WR - Dontayvion Wicks, UVA | 3% Owned

In 2019 Virginia was one of just three teams who produced three wide receivers with 100-targets or more, as then QB Bryce Perkins unleashed 520 passes which was 5th most in the country. HC Bronco Mendenhall's pass-happy ways have continued apace, as 2021 superstar CFF QB Brennan Armstrong has thrown 121 passes in three contests, good for eighth most in the nation.

One of my tried-and-true CFF initiatives in every single draft I participate in is to make sure to acquire at least one UVA wide receiver. While Billy Kemp was an obvious choice based on his 97 targets in 10 games in 2020, but who the other high-usage targets would be was still very much up in the air. The overwhelming favorite to be another target leader was Lavel Davis and his eye-popping 25.6 YPC in 2020. That plan was shuttered when fate intervened to snuff out Davis’ 2021 upside, as the big play wideout tore an ACL in spring, leading to rampant speculation as to who would assume the primary outside playmaker role.

The two most logical candidates were Ra’Shaun Henry and Dontayvion Wicks, and those two players have held serve by carving out the most snaps on the outside through three games. However it has been Wicks who established himself as the preferred option, catching 14-of-21 targets for 346 yards and three touchdowns in three games. His deep-threat role has been exceedingly consistent as well, with Wicks’ average target depth eclipsing 20 yards in all three games this season. Last week against UNC was clearly his breakout performance, as the rising sophomore secured 7-of-8 targets for 183 yards, 26.1 YPC and a touchdown in addition to reeling in three of his four contested targets.

With Wicks looking entrenched in his role as a field-stretching playmaker, his paltry 3% ownership rate will necessarily skyrocket. Hope on said rocket, and take the ride.

TE - Tyrick James, Tulane | 9% Owned

James wasn’t on anybody’s radar heading into the season, as the 6-foot-2, 245 pound H-Back had only caught 18-of-26 passes for 202 yards and three touchdowns through a full 12-game season, despite the pandemic. Turning the page to 2021, Tulane has emerged as a powerful offensive force that has been both efficient and explosive, averaging a sterling 42.3 points per game with 17 touchdowns scored in just three weeks, with nine of those TDs coming through the air. Second-year freshman QB Michael Pratt has continued to improve upon his revelatory 2020 in which he was one of the best freshman quarterbacks in the country, regardless of their AAC schedule.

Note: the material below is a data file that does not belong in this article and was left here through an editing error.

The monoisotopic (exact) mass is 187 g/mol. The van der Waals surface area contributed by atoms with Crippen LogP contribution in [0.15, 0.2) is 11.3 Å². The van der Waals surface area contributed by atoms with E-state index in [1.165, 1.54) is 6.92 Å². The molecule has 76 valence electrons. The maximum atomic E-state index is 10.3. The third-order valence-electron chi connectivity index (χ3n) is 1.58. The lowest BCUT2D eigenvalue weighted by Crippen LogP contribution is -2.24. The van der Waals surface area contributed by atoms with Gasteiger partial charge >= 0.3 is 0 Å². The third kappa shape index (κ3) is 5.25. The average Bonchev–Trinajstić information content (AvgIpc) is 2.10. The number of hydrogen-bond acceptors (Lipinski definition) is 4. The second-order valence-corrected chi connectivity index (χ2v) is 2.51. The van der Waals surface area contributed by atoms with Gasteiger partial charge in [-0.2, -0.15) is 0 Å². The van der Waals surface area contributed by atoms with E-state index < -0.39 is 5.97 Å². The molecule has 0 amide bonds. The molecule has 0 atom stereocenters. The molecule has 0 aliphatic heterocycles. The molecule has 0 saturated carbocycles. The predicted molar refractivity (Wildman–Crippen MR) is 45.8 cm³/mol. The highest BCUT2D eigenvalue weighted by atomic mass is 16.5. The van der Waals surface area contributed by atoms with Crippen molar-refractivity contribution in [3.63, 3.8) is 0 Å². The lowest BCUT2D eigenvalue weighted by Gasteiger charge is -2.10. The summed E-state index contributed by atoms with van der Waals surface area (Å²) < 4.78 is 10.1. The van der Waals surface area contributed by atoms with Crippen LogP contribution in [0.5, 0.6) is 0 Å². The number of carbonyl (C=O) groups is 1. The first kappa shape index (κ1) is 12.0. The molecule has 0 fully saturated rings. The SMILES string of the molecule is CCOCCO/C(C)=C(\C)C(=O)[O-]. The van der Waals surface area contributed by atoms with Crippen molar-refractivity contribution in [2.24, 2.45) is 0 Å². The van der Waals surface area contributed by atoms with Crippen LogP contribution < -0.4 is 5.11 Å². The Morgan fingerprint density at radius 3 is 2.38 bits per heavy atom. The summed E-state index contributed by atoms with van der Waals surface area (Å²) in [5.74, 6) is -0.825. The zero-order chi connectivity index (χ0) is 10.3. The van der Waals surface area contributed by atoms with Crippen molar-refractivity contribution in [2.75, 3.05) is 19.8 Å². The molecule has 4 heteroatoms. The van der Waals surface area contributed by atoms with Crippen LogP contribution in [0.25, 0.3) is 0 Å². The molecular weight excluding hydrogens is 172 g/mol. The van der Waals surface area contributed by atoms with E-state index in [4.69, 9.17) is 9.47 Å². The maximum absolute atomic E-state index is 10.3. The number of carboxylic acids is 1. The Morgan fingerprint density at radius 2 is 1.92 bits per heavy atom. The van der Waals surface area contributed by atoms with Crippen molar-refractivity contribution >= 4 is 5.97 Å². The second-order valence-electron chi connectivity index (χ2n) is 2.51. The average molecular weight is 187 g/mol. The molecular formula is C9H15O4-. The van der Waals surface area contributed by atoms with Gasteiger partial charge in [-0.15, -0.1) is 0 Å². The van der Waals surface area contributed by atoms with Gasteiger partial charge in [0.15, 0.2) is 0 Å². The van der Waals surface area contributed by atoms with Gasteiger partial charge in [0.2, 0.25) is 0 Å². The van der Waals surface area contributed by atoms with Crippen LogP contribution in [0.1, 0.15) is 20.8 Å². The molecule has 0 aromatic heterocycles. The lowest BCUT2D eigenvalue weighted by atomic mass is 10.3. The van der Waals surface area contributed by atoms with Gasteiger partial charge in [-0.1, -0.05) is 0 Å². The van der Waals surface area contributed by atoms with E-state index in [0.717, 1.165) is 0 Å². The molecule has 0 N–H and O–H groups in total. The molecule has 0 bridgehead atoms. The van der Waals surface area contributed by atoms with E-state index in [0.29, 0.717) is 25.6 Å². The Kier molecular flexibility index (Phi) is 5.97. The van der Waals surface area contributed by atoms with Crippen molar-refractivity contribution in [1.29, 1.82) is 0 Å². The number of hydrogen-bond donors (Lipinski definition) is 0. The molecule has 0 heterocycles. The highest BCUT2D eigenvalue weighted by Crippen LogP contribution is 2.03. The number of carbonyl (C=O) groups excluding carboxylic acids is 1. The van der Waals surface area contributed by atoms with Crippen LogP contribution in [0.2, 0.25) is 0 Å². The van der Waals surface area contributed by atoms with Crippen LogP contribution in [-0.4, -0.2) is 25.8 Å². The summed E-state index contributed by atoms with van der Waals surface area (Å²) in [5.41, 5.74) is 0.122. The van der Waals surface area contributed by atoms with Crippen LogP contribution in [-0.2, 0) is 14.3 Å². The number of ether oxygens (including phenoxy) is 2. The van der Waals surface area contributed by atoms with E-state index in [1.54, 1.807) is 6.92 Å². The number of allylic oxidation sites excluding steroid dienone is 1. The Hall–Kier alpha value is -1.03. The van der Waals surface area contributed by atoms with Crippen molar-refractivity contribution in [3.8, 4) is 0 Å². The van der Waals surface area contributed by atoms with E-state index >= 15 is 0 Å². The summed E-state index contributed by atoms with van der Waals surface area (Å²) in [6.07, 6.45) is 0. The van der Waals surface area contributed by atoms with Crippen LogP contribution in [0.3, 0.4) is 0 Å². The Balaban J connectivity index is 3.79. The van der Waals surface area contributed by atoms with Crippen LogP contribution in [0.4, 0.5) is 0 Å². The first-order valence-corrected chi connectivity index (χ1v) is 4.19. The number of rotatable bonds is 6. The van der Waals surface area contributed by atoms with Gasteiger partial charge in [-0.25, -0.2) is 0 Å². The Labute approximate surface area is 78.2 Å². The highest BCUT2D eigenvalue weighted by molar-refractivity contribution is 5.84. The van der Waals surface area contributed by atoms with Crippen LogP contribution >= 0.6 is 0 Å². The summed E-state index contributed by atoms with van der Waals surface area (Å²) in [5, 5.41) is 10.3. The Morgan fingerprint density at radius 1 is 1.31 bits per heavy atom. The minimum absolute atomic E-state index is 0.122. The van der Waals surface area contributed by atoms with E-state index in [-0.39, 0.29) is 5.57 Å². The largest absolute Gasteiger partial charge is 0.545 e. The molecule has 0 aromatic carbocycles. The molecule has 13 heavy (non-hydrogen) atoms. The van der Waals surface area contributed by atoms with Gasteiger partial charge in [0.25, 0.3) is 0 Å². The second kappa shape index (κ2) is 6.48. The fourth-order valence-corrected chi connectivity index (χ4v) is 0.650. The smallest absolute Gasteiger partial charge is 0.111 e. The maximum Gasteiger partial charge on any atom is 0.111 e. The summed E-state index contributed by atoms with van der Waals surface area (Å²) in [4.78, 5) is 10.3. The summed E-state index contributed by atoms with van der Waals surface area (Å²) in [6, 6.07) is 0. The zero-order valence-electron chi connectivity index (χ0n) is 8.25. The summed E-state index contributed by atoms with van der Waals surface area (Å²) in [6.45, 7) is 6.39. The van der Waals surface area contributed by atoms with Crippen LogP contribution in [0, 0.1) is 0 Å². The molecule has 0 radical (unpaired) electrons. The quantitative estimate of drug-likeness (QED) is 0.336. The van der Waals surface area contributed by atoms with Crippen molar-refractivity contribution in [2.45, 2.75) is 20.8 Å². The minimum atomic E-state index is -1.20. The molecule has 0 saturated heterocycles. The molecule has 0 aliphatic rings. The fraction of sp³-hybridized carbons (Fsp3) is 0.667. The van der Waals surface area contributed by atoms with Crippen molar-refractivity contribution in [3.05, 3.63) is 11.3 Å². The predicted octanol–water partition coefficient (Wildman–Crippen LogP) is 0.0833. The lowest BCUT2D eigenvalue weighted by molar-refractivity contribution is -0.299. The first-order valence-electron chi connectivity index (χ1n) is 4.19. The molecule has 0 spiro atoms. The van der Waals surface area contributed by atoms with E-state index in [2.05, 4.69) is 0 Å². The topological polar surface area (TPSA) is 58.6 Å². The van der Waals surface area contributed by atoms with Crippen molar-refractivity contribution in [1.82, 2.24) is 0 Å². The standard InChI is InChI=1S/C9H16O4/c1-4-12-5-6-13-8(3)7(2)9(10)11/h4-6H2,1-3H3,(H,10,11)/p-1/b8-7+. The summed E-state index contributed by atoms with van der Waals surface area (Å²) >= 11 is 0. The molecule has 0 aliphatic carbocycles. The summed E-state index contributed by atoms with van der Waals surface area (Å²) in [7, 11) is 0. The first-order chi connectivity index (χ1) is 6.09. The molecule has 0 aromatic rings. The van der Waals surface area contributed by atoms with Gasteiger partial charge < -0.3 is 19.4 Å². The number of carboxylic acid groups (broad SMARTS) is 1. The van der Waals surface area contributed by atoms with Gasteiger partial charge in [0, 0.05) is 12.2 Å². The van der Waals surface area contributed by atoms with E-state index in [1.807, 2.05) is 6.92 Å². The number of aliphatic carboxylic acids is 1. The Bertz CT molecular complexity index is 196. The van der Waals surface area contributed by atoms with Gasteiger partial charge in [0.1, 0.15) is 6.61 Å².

Tulane has increased their passing volume thanks to new OC Chip Long, who occupied the same post at blue-blood Notre Dame. In 2020 the Wave averaged 177 passing YPG. That number has jumped to 251 YPG, with Tyrick James being a significant beneficiary of the increased reliance on Pratt’s golden arm. In three contests, with two of them coming against Oklahoma and Ole Miss for Tom Brady’s (AKA - “God’s”) sake, James caught 11-of-12 targets for 189 yards and two touchdowns. In fact his 3.15 yards per route (hat tip to PFF, once again) ranks fifth in the country. Just as impressive, his passer rating when thrown to is a perfect 158.3. James is one of only three tight ends in the country to achieve that rating.

This week Tulane faces C-USA stalwart UAB, with games at defensively-challenged ECU (YES!) and Houston on tap thereafter. If James is lighting up upper-echelon Power 5 teams, imagine what he’s capable of in AAC play?

Deep/Dynasty Leagues

QB - Jaxson Dart, USC | 11% and Mikey Keene, UCF | 3%

RB - Dylan McDuffie, Buffalo | 0%

RB - Montrell Johnson, Arkansas State | 1%

WR - Jalen McMillan, Washington | 12%

WR - A.T. Perry, Wake Forest | 1%

TE - Gerrit Prince, UAB | 1%